Open Source Archives

We strive to facilitate interdisciplinary collaboration and the implementation of progressive and  participatory research methods, with the goal of generating tangible, durable changes in the way research about Haiti is conceptualized, implemented and applied.


Research Hub & Open Source Archives

EKO HAITI Research Hub is a research and knowledge mobilization platform focused on creative, collaborative and interdisciplinary research and associated research-based learning. We aim to become the intellectual “home” for research about Haiti by creating and providing open access to the largest crowdsourced research archive dedicated to Haiti, by fostering cross-disciplinary research and innovation, and by providing support for progressive research in the form of contextual expertise and training.

“The trees fall from time to time, but the voice of the forest never loses its power. Life begins.”

Jacques Alexis, Les Arbres Musiciens (Paris, 1957)
Haiti is the birthplace of a rich literary heritage that deserves more attention. Haitian authors open a window into this Caribbean nation’s vibrant culture and tumultuous history.

EKO HAITI collections include all works, published and unpublished by Anthropologists Gerald Murray, Glenn Smucker and Timothy Schwartz
Dedicated to the late great, Kreyolicious (Katheline St. Fort), our photographs archives holds a large collection of images dating back to the late 1800's .
40 years of development reports, evaluations and survey databases many of which are not publicly available, are buried in drawers, closets, private libraries of NGOs and government donors.


Oral histories are a powerful tool in developing historical understanding

Oral history offers an alternative to conventional history, filling gaps in traditional research with personal accounts of historically significant events or simply life in a specific place and time. Oral histories do more than provide charming details to dry historical accounts. In fact, oral histories help others recapture lived experiences that are not written down in traditional sources.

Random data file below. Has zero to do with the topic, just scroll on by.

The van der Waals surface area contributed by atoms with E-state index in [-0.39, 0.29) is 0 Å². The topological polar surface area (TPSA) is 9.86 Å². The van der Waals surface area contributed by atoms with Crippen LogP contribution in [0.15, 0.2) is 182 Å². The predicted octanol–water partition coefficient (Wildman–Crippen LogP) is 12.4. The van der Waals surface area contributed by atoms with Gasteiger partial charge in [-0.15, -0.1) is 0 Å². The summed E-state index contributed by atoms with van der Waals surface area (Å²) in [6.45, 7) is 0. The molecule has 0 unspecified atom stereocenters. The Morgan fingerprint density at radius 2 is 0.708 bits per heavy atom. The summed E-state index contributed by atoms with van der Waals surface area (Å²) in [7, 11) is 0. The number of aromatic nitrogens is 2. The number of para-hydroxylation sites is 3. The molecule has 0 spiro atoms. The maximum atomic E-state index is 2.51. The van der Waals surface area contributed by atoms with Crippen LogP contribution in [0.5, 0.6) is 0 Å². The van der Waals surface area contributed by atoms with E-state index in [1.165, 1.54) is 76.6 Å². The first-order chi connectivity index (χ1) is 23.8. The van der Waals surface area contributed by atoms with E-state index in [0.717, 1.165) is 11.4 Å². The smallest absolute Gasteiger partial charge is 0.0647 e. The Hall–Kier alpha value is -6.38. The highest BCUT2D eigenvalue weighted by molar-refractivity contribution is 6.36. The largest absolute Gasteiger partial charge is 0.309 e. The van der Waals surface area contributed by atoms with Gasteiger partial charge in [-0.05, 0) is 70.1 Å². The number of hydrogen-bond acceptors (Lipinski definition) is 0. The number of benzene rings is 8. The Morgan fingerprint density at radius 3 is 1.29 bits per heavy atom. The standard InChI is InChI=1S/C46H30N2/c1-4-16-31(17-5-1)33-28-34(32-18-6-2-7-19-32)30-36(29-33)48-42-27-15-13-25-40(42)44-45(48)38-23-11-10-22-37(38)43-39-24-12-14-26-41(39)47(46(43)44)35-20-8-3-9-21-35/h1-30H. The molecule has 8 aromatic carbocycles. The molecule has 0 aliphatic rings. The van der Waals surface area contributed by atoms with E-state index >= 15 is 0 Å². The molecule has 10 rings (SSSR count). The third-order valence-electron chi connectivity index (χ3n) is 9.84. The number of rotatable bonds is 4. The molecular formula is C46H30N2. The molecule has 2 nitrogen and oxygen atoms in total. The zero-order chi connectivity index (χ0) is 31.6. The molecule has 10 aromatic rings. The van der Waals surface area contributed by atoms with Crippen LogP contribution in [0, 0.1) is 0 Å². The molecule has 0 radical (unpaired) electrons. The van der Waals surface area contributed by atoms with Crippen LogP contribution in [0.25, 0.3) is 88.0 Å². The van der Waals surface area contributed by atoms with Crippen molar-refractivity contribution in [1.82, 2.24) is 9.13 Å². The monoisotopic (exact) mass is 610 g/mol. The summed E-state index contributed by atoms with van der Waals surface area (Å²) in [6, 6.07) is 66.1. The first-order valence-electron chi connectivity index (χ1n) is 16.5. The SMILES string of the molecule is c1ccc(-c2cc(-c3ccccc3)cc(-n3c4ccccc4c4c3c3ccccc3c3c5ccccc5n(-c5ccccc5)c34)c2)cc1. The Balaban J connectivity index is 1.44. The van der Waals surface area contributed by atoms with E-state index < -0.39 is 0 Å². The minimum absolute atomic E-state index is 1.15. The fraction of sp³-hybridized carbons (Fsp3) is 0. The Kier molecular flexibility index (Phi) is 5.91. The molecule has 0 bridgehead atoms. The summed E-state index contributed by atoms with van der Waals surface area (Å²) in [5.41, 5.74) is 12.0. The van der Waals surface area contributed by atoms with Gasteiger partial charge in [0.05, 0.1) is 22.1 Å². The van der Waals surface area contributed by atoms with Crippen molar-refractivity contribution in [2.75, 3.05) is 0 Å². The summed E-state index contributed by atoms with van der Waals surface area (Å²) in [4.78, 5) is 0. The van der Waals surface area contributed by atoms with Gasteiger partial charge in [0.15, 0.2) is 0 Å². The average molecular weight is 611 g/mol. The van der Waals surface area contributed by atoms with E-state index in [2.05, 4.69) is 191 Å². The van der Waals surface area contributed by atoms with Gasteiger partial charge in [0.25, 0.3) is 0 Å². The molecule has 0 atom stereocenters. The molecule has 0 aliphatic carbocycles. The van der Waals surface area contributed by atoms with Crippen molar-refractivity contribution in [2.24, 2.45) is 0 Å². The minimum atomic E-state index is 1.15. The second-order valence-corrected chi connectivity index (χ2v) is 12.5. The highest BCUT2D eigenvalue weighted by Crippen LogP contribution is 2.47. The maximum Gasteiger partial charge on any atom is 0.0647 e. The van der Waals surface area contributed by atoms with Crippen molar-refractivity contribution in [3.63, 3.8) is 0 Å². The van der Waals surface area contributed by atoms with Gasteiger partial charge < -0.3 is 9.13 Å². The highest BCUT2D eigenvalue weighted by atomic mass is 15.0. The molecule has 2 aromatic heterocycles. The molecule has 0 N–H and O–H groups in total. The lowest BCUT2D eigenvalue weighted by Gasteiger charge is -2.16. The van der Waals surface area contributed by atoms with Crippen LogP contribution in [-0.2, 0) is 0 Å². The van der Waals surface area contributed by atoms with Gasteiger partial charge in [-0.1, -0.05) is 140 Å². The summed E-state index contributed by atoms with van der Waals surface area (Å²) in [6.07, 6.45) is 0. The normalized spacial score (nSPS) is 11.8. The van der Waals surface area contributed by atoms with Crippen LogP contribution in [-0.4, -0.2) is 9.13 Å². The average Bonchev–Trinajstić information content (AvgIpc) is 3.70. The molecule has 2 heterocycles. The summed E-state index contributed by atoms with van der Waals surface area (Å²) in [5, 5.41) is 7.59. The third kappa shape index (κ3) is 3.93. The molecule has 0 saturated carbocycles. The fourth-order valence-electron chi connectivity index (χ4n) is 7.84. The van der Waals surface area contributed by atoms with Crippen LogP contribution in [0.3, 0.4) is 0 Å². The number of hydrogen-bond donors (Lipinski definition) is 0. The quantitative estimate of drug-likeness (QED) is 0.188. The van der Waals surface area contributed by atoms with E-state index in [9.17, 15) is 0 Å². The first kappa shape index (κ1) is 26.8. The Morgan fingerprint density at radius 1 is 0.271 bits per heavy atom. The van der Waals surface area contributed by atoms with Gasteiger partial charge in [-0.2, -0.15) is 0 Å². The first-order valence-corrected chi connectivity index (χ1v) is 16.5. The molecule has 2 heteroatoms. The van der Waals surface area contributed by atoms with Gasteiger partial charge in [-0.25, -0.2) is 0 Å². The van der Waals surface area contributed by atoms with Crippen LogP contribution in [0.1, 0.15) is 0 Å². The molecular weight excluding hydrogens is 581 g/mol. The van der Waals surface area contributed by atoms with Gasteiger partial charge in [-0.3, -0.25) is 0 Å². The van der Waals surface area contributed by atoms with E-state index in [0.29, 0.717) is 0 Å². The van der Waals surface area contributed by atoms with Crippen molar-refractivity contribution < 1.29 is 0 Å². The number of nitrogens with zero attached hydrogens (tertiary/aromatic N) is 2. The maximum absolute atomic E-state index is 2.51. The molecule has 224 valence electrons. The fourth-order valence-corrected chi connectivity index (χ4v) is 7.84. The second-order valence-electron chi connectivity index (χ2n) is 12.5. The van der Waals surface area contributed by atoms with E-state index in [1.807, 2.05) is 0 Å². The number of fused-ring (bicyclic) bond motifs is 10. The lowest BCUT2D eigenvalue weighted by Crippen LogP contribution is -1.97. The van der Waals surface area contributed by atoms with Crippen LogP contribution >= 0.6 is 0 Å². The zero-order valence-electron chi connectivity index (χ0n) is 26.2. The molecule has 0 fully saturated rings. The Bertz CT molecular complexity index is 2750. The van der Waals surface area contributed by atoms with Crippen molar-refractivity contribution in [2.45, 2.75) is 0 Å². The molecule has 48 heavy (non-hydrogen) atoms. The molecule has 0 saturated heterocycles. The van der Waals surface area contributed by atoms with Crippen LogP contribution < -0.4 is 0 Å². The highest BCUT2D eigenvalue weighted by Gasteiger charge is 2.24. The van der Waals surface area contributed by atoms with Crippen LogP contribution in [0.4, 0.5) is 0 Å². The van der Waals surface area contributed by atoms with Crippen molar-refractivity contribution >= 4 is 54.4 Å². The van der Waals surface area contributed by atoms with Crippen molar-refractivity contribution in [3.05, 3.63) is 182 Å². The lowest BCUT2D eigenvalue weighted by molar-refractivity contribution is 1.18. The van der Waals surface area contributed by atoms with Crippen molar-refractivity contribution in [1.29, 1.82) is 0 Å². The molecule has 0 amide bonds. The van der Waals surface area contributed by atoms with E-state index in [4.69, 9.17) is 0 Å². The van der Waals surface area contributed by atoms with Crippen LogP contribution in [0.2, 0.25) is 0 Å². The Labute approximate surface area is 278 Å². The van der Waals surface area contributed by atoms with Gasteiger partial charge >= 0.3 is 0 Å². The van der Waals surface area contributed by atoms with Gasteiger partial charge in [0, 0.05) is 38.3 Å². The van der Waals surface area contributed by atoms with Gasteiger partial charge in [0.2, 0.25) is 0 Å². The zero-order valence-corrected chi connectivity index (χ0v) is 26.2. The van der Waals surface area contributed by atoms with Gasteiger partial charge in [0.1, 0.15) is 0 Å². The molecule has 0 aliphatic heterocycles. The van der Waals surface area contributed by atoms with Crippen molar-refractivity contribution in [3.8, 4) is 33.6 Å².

> Transcripts archive

" Bwa pi wo di li wè lwen, men grenn pwomennen di li wè pi lwen pase l "

The tallest tree says that it sees far, but the seed that travels says that it sees even further.



As an independent institute, we rely on crowdsourcing and donations to continue expanding the depth and scope of our archives.  Your contribution enable us to provide open access to a vast collection of ethnographic and research material which in turn aims at fostering further research and contribute to a better understanding of the country.

The publication of a first evaluation of the Haitian educational system in 1987 was already indicative of the stakeholders’ desire to have an adequate idea of it from the administrative, pedagogical and human resources standpoint. From this study, stakeholders agreed that the quality of human resources should be improved and that the management of available resources should be streamlined and that curricula should be modernized. Although many decisions have been made, it is clear that, three decades later, many challenges remain unanswered. More recent studies have focused either on the impact of school expenditures and financing public and private education in Haiti or on the issue of quality and access to education. This present study undertaken by InnovED-uniQ is undoubtedly one of the first to be concerned about the literature produced on education in Haiti. Indeed, since the first appearance of educational training centers in Haiti (which can be traced back to the 1950s), there is no comprehensive documentation on the state of publications on Haitian education. The dominant domains or problems in Haitian education research are also not known. Yet, there is a set of reflections made by both student-researchers and professional researchers across the country. A reference center for educational documentation is not only aimed at acquiring knowledge on the field concerned, but also on the capitalization of knowledge production of scientific documents. The lack of systematization of these data makes them inaccessible to the university community. This is, among other things, the void that this review study proposes to fill.